Content-Does this sound familiar to you?
Publishing new articles regularly (the emphasis is on publishing, not writing) feels idle, and my backlog is growing steadily; the perceived “mountain of work” also. As if I hadn’t had enough of that outside of my blog. When did a hobby become work at all?
As a result, the frequency of publications is falling (observation), and some indicators are stagnating or are trending downwards (evaluation). Depending on the objective, maybe an alarm signal (interpretation).
Consequently, there is less responsiveness, and I get less feedback on my work; nobody can talk about it where there is nothing. But it is precisely the exchange and the secure feeling of supporting others in their work (or their hobby) with my work that makes up a large part of my motivation ( more on this here ).
Does that sound familiar to you?
You are not alone with this!
Today, eight years later, I take up this idea again because I have not followed my advice in the past few months and am experiencing the consequences described.
The cause is quickly identified and relatively simple:
Our quality standards prevent us from regularly offering our audience valuable Content.
The quality of our Content is a success criterion in content marketing, but who defines “quality”?
Tool providers who recommend more and more relevant based on competition analysis (for whom?) Terms that we should include in our texts? Google and other search engines, whose (non-transparent) algorithms suggest that FAQ boxes and other types of special markups are essential? Supposed experts, who generally recommend integrating as many audiovisual media as possible?
If we give up the definition of quality in this way, a vicious circle arises:
A good idea that theoretically offers consumers a lot of added value in the form of a short text (for example, food for thought, as I want to do with this article), is inflated further and further and becomes a Herculean task in production:
- Which keywords are lucrative?
- Have we checked the semantic environment through a term analysis?
- How does this fit into our topic clusters?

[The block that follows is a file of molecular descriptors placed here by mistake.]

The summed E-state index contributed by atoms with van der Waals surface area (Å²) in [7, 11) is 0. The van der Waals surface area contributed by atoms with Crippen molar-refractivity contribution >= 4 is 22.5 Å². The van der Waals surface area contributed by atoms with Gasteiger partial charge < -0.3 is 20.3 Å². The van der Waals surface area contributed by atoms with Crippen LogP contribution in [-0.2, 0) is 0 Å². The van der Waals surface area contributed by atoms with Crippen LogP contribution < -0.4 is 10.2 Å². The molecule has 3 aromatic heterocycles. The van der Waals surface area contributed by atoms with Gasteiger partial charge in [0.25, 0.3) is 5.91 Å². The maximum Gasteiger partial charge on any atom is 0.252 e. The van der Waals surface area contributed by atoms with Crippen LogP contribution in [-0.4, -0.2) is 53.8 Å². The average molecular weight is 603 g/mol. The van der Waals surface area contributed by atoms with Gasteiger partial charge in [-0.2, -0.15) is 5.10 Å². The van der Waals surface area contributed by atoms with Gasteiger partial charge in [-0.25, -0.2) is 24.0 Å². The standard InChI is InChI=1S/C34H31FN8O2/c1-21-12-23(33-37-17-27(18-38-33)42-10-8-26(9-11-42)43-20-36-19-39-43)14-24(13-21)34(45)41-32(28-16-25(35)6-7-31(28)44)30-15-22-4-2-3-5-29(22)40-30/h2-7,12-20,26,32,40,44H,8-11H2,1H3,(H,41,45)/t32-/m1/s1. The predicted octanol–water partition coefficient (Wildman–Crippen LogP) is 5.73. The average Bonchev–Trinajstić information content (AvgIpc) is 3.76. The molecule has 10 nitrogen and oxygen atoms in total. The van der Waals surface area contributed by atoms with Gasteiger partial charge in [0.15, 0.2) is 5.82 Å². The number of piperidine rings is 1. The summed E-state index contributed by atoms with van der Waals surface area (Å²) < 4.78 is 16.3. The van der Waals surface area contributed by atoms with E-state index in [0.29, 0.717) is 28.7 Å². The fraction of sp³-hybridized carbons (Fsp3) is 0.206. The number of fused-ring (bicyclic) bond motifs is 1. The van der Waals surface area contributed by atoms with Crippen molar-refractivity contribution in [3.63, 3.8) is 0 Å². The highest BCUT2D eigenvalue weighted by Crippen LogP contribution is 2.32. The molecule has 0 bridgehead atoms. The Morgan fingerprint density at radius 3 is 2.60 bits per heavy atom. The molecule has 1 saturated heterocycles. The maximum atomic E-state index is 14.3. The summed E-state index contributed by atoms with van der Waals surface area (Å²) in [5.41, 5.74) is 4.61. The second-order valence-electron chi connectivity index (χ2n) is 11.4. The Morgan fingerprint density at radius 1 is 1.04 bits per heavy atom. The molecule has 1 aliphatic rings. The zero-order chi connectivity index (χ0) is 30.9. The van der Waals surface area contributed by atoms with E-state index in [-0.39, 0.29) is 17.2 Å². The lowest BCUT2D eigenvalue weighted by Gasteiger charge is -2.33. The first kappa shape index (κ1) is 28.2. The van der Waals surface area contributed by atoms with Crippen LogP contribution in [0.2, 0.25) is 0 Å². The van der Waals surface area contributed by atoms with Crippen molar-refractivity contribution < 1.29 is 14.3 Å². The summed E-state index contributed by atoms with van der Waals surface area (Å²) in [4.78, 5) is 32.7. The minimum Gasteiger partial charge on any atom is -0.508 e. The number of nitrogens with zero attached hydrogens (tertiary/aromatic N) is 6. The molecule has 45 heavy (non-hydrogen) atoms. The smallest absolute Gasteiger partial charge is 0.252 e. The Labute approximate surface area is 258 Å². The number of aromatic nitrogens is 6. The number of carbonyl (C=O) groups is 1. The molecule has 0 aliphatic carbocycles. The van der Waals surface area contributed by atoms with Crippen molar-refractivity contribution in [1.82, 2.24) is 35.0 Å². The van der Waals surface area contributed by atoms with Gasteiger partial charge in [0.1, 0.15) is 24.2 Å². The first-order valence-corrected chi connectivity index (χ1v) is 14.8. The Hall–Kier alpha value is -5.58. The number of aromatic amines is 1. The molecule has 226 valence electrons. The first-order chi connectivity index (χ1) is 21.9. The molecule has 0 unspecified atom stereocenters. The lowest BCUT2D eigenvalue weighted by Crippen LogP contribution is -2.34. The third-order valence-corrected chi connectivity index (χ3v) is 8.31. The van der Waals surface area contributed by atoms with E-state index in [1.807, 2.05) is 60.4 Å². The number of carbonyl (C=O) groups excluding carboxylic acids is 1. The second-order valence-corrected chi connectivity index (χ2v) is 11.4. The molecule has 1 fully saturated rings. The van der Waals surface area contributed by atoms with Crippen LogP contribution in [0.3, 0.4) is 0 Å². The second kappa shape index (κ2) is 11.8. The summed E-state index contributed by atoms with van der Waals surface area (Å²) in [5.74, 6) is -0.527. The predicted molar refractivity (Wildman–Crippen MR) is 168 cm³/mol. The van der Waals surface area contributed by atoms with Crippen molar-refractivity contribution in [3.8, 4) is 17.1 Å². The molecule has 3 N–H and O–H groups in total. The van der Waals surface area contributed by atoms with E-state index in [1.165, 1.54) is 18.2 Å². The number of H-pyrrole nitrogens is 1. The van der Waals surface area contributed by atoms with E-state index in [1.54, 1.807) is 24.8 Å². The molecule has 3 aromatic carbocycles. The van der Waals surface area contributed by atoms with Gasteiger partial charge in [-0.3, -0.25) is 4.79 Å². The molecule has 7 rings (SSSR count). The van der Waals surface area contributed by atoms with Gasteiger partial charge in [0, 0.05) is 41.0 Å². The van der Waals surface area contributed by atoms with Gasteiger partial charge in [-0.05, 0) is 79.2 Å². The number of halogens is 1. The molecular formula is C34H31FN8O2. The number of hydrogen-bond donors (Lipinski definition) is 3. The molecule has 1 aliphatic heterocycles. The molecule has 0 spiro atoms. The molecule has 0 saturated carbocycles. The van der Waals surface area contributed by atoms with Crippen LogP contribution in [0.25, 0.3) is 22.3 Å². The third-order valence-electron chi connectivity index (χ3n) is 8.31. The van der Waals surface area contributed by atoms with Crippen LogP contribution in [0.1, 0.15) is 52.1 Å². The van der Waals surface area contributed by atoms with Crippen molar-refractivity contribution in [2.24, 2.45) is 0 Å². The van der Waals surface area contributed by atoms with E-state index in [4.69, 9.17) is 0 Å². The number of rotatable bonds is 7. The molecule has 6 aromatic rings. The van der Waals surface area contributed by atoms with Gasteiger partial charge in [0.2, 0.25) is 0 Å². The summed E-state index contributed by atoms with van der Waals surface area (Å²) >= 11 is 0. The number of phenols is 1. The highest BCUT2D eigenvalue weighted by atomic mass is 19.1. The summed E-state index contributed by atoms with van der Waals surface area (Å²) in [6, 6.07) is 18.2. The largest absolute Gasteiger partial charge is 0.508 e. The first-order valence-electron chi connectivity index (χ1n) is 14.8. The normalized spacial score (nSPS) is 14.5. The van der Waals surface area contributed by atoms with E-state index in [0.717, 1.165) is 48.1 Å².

- What is the competition writing about?
- How good is the legibility?
- Which images can we integrate?
- Are there experts we can quote?
And so on.
The time until our idea generates real added value for our audience (we speak of “time-to-value” here) increases.
A growing “cemetery of ideas,” half-finished texts (ergo, waste of working time because our audience never gets to see anything), and a dispassionate presentation are the consequences.
I have already used terms such as “10X Content” and – obviously misleading – brought them in connection with the scope of Content, which is essentially about the effect of Content and the added value it creates.
Value versus quality.
If you read these two terms, you may see a small but subtle difference: Value creation considers the audience ( what reaction does our Content generate in readers? What do they feel? What do they think? And what do they do? ).
We are completely independent of quality, only to define us by at least 3,000 words, two images, and a keyword coverage of 80%.
To avoid that our quality standards stand in the way of our success through Content (marketing), in my opinion, we can do two things in particular:
- Value over Quality: Focus on the added value for the target group
The answer to how long texts have to be is, in most cases: As long as needed, as short as possible.
For readers, it is completely irrelevant how long or extensive an article is (analogous to podcasts, videos, presentations, etc.). The information content and the information density are important. The easier it is for consumers to find the important information, the better. Every word, every sentence, every picture that does not add value is superfluous.